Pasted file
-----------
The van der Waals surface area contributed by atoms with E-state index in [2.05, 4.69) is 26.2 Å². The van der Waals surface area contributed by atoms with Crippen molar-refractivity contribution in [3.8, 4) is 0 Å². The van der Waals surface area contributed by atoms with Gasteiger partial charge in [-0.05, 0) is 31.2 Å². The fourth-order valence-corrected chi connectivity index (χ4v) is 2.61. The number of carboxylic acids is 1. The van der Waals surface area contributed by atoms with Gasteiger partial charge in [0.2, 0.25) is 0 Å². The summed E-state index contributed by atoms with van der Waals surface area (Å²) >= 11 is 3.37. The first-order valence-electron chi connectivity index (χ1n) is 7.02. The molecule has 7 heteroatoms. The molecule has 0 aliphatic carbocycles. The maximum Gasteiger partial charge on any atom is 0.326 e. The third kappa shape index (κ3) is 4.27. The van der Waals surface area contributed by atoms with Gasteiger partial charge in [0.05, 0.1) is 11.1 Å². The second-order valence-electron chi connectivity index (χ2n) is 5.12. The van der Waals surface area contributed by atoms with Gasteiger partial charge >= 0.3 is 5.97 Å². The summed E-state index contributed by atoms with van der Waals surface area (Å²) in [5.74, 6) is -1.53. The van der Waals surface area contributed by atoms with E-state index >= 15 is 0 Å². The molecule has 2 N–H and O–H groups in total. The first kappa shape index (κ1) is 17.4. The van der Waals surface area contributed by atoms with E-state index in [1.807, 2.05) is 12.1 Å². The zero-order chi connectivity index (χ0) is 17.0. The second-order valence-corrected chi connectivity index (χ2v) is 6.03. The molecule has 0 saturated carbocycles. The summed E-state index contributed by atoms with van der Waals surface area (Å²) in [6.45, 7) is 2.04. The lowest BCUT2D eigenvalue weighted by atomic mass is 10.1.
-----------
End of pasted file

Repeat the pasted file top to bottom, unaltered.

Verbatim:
The van der Waals surface area contributed by atoms with E-state index in [2.05, 4.69) is 26.2 Å². The van der Waals surface area contributed by atoms with Crippen molar-refractivity contribution in [3.8, 4) is 0 Å². The van der Waals surface area contributed by atoms with Gasteiger partial charge in [-0.05, 0) is 31.2 Å². The fourth-order valence-corrected chi connectivity index (χ4v) is 2.61. The number of carboxylic acids is 1. The van der Waals surface area contributed by atoms with Gasteiger partial charge in [0.2, 0.25) is 0 Å². The summed E-state index contributed by atoms with van der Waals surface area (Å²) >= 11 is 3.37. The first-order valence-electron chi connectivity index (χ1n) is 7.02. The molecule has 7 heteroatoms. The molecule has 0 aliphatic carbocycles. The maximum Gasteiger partial charge on any atom is 0.326 e. The third kappa shape index (κ3) is 4.27. The van der Waals surface area contributed by atoms with Gasteiger partial charge in [0.05, 0.1) is 11.1 Å². The second-order valence-electron chi connectivity index (χ2n) is 5.12. The van der Waals surface area contributed by atoms with Gasteiger partial charge >= 0.3 is 5.97 Å². The summed E-state index contributed by atoms with van der Waals surface area (Å²) in [5.74, 6) is -1.53. The van der Waals surface area contributed by atoms with E-state index >= 15 is 0 Å². The molecule has 2 N–H and O–H groups in total. The first kappa shape index (κ1) is 17.4. The van der Waals surface area contributed by atoms with E-state index in [1.807, 2.05) is 12.1 Å². The zero-order chi connectivity index (χ0) is 17.0. The second-order valence-corrected chi connectivity index (χ2v) is 6.03. The molecule has 0 saturated carbocycles. The summed E-state index contributed by atoms with van der Waals surface area (Å²) in [6.45, 7) is 2.04. The lowest BCUT2D eigenvalue weighted by atomic mass is 10.1.